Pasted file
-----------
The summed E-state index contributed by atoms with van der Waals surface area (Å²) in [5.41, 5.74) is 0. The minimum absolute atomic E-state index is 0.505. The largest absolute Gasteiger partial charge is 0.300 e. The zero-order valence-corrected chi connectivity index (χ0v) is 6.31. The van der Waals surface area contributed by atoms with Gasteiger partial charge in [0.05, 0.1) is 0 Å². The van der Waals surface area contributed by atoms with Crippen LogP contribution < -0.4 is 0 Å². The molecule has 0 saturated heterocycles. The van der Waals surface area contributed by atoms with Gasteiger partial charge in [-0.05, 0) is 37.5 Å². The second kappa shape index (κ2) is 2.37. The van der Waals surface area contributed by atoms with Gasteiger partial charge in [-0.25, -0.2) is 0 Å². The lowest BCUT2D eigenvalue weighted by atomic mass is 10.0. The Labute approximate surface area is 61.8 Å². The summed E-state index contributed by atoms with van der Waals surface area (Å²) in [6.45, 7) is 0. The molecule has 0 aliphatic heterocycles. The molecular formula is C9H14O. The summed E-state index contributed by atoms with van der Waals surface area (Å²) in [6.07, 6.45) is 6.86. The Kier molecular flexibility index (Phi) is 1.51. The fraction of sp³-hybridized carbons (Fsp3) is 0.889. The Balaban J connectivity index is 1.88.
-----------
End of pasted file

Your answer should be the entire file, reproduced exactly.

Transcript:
The summed E-state index contributed by atoms with van der Waals surface area (Å²) in [5.41, 5.74) is 0. The minimum absolute atomic E-state index is 0.505. The largest absolute Gasteiger partial charge is 0.300 e. The zero-order valence-corrected chi connectivity index (χ0v) is 6.31. The van der Waals surface area contributed by atoms with Gasteiger partial charge in [0.05, 0.1) is 0 Å². The van der Waals surface area contributed by atoms with Crippen LogP contribution < -0.4 is 0 Å². The molecule has 0 saturated heterocycles. The van der Waals surface area contributed by atoms with Gasteiger partial charge in [-0.05, 0) is 37.5 Å². The second kappa shape index (κ2) is 2.37. The van der Waals surface area contributed by atoms with Gasteiger partial charge in [-0.25, -0.2) is 0 Å². The lowest BCUT2D eigenvalue weighted by atomic mass is 10.0. The Labute approximate surface area is 61.8 Å². The summed E-state index contributed by atoms with van der Waals surface area (Å²) in [6.45, 7) is 0. The molecule has 0 aliphatic heterocycles. The molecular formula is C9H14O. The summed E-state index contributed by atoms with van der Waals surface area (Å²) in [6.07, 6.45) is 6.86. The Kier molecular flexibility index (Phi) is 1.51. The fraction of sp³-hybridized carbons (Fsp3) is 0.889. The Balaban J connectivity index is 1.88.